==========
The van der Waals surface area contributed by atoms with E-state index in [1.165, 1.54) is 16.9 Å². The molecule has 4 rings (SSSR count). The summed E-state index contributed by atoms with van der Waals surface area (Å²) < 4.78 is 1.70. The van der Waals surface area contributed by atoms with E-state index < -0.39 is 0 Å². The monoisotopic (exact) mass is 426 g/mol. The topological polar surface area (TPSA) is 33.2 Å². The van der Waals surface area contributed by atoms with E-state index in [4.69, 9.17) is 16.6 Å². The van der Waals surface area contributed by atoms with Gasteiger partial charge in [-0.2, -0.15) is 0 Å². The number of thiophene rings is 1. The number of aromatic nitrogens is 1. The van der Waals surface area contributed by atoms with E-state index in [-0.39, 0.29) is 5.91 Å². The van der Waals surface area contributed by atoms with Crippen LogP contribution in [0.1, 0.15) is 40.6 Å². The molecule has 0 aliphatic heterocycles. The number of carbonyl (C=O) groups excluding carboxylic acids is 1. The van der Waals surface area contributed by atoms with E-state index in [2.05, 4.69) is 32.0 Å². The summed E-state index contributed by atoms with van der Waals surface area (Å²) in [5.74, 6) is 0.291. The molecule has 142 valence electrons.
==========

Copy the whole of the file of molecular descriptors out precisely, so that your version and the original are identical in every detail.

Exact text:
The van der Waals surface area contributed by atoms with E-state index in [1.165, 1.54) is 16.9 Å². The molecule has 4 rings (SSSR count). The summed E-state index contributed by atoms with van der Waals surface area (Å²) < 4.78 is 1.70. The van der Waals surface area contributed by atoms with E-state index < -0.39 is 0 Å². The monoisotopic (exact) mass is 426 g/mol. The topological polar surface area (TPSA) is 33.2 Å². The van der Waals surface area contributed by atoms with E-state index in [4.69, 9.17) is 16.6 Å². The van der Waals surface area contributed by atoms with Gasteiger partial charge in [-0.2, -0.15) is 0 Å². The number of thiophene rings is 1. The number of aromatic nitrogens is 1. The van der Waals surface area contributed by atoms with E-state index in [-0.39, 0.29) is 5.91 Å². The van der Waals surface area contributed by atoms with Crippen LogP contribution in [0.1, 0.15) is 40.6 Å². The molecule has 0 aliphatic heterocycles. The number of carbonyl (C=O) groups excluding carboxylic acids is 1. The van der Waals surface area contributed by atoms with E-state index in [2.05, 4.69) is 32.0 Å². The summed E-state index contributed by atoms with van der Waals surface area (Å²) in [5.74, 6) is 0.291. The molecule has 142 valence electrons.